Use GollyGee Blocks to report a news event
News reporting requires a special kind of writing and presentation, emphasizing a concise summary of all the facts, a clear and direct writing style, and immediacy in the transmission of information. When pictures are used to aid in reporting, the pictures must also be clear, factual, and up-to-date. Every effort must be made to emphasize fact over opinion, although the same news story may be told in many different ways.
The headline for a newspaper story may serve as a summary of the entire article, or it may be just the introduction. Headlines should steer a balance between the clear presentation of facts and capturing the attention of the potential reader. Thus, the good headline is brief, eye-catching, and reflective of the article that follows.
Current newspapers or magazines with examples of clear writing should be available. Articles with different types of headlines and different kinds of photographs and illustrations, covering a range of topics, may be helpful.
The teacher presents examples of (age-appropriate) news stories or instructs students to bring such examples from home.
Class discussion revolves around what constitutes a well-written news story. Teachers of younger children may want to focus exclusively on headlines.
Students use the Blocks to illustrate a current news story; then, each student writes a news article, using the Blocks picture printout as an illustration. Older students may be asked to include a picture caption. Teachers of younger students may limit their students to writing headlines, rather than full-text articles. In that case, the ABC tools may be used.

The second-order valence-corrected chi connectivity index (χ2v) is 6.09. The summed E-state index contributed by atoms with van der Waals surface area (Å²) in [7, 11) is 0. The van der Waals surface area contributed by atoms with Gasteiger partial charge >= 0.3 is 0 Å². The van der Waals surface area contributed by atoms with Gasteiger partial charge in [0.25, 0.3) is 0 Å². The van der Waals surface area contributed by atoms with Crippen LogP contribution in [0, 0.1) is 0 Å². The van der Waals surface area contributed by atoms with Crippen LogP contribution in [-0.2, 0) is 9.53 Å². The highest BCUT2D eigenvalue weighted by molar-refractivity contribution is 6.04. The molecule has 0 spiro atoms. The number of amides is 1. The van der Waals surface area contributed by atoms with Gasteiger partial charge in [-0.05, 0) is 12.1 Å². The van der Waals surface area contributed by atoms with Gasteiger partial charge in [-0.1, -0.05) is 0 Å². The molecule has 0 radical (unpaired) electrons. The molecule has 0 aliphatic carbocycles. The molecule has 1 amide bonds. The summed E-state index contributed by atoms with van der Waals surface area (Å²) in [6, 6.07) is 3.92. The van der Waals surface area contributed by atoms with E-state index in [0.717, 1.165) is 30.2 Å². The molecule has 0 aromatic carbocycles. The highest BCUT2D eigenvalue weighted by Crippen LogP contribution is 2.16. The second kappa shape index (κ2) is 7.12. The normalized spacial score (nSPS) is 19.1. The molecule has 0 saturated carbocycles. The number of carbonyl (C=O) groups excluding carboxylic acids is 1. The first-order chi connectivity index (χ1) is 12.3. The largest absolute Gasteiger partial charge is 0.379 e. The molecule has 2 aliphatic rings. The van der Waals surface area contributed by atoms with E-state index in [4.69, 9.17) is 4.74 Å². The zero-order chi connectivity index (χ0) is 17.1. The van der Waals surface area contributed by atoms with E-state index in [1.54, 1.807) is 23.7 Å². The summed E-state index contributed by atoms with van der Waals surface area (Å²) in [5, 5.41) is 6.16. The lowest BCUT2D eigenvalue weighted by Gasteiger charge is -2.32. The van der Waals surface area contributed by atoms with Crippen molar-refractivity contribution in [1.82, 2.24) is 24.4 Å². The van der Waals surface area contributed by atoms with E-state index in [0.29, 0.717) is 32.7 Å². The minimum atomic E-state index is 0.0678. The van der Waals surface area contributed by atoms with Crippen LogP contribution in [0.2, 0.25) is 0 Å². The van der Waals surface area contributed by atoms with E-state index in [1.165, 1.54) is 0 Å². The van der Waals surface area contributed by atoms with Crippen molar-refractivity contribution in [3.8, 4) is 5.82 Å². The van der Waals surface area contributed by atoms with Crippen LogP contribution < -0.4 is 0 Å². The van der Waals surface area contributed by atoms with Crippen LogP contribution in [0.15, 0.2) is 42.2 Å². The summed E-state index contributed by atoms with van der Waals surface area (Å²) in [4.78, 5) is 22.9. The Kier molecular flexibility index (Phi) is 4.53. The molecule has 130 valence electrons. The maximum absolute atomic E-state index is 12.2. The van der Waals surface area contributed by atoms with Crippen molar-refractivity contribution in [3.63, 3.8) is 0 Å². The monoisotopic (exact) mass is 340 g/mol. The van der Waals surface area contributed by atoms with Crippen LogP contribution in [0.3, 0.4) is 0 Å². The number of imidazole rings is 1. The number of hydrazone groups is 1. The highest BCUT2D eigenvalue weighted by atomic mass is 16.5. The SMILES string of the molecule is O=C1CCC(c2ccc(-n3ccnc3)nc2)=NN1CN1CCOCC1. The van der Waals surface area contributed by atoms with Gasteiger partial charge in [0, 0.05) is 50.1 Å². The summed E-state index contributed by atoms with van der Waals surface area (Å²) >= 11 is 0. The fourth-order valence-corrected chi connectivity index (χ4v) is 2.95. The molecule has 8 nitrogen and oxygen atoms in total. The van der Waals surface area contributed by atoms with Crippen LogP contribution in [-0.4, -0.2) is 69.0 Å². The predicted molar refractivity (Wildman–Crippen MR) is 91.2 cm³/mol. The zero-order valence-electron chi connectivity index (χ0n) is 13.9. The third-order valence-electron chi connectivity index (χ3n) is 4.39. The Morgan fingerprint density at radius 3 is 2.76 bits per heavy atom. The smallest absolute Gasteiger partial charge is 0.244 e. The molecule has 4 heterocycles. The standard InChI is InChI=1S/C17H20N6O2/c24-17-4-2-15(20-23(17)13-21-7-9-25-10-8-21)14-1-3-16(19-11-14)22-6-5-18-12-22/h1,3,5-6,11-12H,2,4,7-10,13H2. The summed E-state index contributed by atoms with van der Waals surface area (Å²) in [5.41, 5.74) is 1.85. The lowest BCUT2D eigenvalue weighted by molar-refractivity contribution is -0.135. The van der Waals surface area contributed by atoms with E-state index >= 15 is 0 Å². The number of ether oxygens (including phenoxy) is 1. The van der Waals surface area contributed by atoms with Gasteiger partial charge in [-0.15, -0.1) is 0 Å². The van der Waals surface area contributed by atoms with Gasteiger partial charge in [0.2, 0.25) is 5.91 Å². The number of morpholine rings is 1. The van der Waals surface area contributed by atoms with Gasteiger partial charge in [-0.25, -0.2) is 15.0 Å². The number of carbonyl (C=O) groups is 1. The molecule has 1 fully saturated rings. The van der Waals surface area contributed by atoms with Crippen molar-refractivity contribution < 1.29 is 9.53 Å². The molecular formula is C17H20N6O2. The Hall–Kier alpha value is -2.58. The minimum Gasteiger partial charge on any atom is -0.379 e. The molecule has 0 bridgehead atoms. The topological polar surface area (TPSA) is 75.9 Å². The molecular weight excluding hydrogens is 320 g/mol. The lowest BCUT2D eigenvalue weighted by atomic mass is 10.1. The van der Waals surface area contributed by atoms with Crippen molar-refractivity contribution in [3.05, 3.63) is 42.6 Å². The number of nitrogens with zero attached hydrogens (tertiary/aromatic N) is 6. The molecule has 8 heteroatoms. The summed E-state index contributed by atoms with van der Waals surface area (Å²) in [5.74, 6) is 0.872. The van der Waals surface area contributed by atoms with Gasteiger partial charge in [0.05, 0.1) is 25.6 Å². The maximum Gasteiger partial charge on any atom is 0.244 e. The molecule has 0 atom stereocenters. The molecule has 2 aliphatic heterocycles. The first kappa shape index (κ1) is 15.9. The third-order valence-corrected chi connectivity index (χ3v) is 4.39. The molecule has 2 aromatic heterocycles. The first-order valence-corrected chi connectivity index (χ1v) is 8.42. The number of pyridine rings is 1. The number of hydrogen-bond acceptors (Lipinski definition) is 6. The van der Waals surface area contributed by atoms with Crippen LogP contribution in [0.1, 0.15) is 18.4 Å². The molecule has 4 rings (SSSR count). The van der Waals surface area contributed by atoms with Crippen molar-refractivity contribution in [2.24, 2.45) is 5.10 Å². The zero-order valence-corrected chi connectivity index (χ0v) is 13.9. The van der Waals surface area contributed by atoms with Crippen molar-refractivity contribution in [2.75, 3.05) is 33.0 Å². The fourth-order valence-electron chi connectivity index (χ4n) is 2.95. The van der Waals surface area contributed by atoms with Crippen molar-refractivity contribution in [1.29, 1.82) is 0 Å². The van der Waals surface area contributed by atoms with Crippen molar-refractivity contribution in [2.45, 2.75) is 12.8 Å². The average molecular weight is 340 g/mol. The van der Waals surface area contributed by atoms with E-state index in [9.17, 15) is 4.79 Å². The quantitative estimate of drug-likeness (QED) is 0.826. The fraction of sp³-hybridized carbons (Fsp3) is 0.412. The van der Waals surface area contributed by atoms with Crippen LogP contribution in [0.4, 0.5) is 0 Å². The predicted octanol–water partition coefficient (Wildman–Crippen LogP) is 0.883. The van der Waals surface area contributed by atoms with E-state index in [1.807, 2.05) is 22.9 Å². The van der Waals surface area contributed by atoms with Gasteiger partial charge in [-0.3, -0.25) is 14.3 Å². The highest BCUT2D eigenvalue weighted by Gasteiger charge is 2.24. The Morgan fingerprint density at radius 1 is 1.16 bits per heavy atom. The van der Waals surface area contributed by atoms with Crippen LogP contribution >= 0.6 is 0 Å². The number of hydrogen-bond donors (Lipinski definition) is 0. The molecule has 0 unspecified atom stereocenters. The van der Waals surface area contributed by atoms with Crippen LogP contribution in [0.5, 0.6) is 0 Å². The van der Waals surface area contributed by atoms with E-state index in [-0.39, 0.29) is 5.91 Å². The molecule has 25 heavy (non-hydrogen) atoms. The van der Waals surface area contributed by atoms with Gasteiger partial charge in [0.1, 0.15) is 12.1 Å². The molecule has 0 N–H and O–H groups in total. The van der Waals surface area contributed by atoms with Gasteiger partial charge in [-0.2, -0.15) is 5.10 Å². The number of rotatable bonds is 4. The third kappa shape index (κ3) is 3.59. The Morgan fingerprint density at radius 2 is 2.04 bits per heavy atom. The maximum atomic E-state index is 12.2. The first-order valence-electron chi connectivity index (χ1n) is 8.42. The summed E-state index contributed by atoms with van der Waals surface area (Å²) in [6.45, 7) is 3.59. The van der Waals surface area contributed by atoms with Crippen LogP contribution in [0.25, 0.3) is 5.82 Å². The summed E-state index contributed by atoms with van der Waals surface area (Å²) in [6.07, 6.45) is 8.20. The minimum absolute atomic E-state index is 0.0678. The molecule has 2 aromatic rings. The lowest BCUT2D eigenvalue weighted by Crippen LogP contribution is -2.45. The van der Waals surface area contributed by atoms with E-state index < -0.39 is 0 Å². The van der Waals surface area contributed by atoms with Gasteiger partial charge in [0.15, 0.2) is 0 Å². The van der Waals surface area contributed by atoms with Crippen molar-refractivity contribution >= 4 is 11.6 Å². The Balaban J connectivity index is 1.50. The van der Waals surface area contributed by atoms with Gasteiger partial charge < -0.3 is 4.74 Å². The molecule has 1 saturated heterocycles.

Student news stories are evaluated in terms of the presentation of facts and the clarity of the writing style. Likewise, each Blocks picture is assessed for its clear depiction of the story and for the story caption (if included).
Headlines are assessed for their eye-catching quality, as well as for their balanced reflection of the news story.
Students are divided among several small groups, and each is assigned a different news story from a current daily paper. All major sections of the paper should be included, such as front page, sports, style or people, and local news. The resulting stories and Blocks pictures are printed out and put together or mounted on a display board to form a complete newspaper.
The students view a video in class on a current or past news story, such as the first walk on the moon. The students then use the Blocks to illustrate the event and write a story as though it were a current news story. Comparisons can be made in class of different approaches to the same story.
Students are assigned to interview another person (a fellow student, parent, or other) who was an eyewitness to a specific event. The student then writes up the interview and illustrates it with the Blocks.
In small groups, students use the Blocks to illustrate a current event and then brainstorm about different headlines for the same picture. Discussion should center on the use of sensationalism versus veracity in writing headlines. Older students may appreciate examples from current tabloids.
Students are assigned to report on news events at their school. The resulting stories and Blocks illustrations are put together to form a school newspaper.